Thursday, May 30, 2013

Armchair BEA Day 3 Life CHanigng Books and Instagram Challenge

Life changing books and Genre Fiction is the theme for today.

First let me say, I was all set to participate in all days of the #ArmchairBEA virtual conference. However, I've had a serious health diagnosis that I need to address, and I need to take a 5 hour trip out of town. But I wanted to conribute something, perhaps to take my mind off my troubles, and the best way for me to de-stress is to, you got, it, read. And write about it.

It's so hard to pick one book that changed my life. I think all books change you to some extent, that's why we read, isn't it? T0 experience different lives and learn new things? But in the intersts of me having to drive to Salt Lake today, I decided to pick just one. Here's the opening line:

"It was a queer, sultry summer, the summer they electrocuted the Rosenbergs, and I didn't know what I was doing in New York."

I've always admired Sylvia Plath's power in her poetry and in what I think might be her best work. I've struggled with many of the same issues (depression, mostly but also a feeling of isolation and difficulty with making connections with people. struggling as a writer striving to be taken seriously) and it always felt like I had a friend in this book. Sylvia Plath has been a literary mentor to me as a writer, and I find my readings of the books have changes as I moved from my teen years, to my 20's and now in my 30's, it's like we're having this lifetime together and it's pretty cool. And the audiobook is wonderful as well. I love Maggie Gyllenhaal's voice as the narrator. I have it plugged into my phone as I prepare to face more doctors an tests and an uncertain diagnosis, and so this book is kind of my "binky" right now, if that makes sense.

The books on the left: mostly Urban Fantasy, Paranormal Romance and some degree of YA or New Adult. Also challenge books from 2 different challenges. One the right are a bunch of old vintage gothic romances from the 60's and 70's (thanks, Ebay!) that I recently have become obsessed over.

Friday, May 17, 2013

Feature and Follow #26

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Q: School is out! What is your favorite Summer Reading book??

  Anything by Francesca Lia Block. Although I have to say all my books on my Challenge and TBR lists are all part of my summer reading (for fun, as opposed to prep work for the semester). But the reason I like FLB as a summer reading choice is because its like all her books take you to this magical endless summer full of Christmas lights hung in the trees, ocean waves, exotic foods, glitter, roller skates, and worlds that literally light up in your hands. She's really a YA writer, but as an adult (and an aspiring YA writer myself) her descriptive powers are amazing and it makes me want to live in the enchanted world of her version City of Angels.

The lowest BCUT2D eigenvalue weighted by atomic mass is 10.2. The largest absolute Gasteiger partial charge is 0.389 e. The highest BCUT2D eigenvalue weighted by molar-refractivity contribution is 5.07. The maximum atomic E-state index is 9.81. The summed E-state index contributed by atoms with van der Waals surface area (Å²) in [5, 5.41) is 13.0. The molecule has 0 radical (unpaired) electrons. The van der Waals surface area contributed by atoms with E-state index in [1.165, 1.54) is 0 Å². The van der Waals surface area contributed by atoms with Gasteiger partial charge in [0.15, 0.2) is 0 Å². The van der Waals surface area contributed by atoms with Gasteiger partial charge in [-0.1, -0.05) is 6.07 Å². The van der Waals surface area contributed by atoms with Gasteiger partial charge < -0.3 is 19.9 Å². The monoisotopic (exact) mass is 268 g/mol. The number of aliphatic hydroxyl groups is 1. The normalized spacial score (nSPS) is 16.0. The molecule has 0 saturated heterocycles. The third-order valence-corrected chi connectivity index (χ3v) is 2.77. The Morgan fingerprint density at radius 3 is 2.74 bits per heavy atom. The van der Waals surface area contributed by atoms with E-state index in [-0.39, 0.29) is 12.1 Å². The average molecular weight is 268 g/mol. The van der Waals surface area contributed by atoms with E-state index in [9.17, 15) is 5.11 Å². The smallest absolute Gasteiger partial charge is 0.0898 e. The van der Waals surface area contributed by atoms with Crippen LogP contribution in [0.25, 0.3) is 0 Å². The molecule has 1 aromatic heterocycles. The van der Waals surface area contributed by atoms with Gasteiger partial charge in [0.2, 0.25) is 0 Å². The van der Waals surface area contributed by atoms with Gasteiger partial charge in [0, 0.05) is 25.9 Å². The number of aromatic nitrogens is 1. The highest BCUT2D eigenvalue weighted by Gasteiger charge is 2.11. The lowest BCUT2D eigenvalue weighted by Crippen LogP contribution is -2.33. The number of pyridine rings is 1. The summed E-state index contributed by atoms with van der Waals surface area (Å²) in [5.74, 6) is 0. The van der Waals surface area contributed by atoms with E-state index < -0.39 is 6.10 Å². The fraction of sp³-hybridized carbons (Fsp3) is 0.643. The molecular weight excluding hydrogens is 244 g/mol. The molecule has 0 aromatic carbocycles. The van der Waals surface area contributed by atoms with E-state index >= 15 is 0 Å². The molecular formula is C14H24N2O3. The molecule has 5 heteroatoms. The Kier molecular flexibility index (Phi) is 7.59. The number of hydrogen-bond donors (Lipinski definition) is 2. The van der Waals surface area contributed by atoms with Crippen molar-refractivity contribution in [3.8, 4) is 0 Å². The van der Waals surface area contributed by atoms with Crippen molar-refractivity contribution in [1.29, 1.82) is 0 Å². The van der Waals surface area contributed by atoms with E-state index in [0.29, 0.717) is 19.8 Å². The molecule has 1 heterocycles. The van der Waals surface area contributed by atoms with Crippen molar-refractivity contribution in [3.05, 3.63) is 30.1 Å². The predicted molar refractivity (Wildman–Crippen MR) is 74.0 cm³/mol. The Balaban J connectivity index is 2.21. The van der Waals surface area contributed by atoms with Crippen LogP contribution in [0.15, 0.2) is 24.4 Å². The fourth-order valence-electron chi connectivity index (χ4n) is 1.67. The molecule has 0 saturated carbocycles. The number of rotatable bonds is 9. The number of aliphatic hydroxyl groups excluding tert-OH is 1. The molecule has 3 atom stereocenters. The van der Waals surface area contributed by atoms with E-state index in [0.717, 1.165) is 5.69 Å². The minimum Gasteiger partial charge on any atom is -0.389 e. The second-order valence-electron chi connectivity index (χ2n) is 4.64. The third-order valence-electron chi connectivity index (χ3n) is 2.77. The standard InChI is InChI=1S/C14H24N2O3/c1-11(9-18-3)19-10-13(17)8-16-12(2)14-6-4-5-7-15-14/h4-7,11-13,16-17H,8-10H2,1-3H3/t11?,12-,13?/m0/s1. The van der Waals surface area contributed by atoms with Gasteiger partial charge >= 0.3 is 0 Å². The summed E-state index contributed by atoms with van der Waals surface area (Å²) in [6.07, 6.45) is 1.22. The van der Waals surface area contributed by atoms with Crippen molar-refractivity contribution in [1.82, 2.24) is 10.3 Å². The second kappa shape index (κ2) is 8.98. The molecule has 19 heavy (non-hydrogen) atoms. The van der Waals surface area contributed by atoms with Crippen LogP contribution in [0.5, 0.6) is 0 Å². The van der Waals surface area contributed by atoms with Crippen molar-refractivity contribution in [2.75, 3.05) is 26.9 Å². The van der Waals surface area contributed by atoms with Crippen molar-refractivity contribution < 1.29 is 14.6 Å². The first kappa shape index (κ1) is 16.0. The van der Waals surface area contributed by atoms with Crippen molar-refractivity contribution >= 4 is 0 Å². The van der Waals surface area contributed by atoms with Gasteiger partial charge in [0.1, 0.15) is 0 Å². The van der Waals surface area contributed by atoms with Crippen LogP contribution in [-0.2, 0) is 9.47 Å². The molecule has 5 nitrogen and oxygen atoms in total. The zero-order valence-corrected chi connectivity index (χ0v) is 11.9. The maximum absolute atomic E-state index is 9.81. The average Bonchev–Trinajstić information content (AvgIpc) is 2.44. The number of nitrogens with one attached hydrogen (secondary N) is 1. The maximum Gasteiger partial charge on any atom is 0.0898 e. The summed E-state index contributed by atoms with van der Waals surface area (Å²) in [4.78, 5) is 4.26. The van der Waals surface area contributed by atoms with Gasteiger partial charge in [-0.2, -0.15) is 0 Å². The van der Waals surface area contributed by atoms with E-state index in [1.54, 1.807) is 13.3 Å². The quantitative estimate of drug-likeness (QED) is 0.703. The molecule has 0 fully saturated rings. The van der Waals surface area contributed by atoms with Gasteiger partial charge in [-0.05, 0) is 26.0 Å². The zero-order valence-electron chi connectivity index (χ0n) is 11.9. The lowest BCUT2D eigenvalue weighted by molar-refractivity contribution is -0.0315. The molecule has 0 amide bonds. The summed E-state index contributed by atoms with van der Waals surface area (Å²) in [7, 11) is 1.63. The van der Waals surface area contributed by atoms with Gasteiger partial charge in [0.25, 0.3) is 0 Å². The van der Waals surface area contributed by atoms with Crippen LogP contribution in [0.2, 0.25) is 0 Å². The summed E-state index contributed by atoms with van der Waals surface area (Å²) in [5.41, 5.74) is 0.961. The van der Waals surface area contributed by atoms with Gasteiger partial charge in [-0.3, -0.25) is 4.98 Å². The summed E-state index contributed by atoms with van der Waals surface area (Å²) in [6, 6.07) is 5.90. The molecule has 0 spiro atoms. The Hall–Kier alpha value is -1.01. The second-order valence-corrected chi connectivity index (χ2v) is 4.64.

Friday, May 3, 2013

Long Time No Hop #25

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Q: Give us a sneak! What are you reading? Tell us about a fun or fail scene in your current read.

I'm currently reading Beautiful Creatures.  I hope to get through it this weekend. There are a lot more "funs" (I realize that's not a word, just go with it) than "fails" in this book. I just finished the scene where Lena and Ethan dig up Genevive's book from her grave. 

What I like about this book is that it's real. It's been billed as "give this book to fans of Twilight". Well, I have sort of a dim view of Twilight fans, so I would recommend this to people who enjoy YA but also like a little realism and heroines that don't rely on their boyfriends for every blink of an eye.  Another thing I like about this book is that it is remarkably layered with the prejudices of the Deep South and urban fantasy/magical realism. Even though I'm not in the Deep South personally, I can relate because I *am* in a rural area and the prejudices are much the same. Another thing I'm enjoying is that most YA novels are told from the female protagonist POV, and this one is from the male protagonist POV--it's a bit of a "culture shock" for me, if you will, because I don't always relate well to male protagonists in the first person voice. But this one I did, which surprised me, pleasantly. 

If you want to follow me, I hang out on Twitter. A lot. I blog and write about mostly about books and writing, and tweet about the topics I write about. 


On Loneliness, Pt. 2

He stops short of the entryway, and his shadow falls long over the carpet. "Come out and say how-do," I say jokingly. It was a f...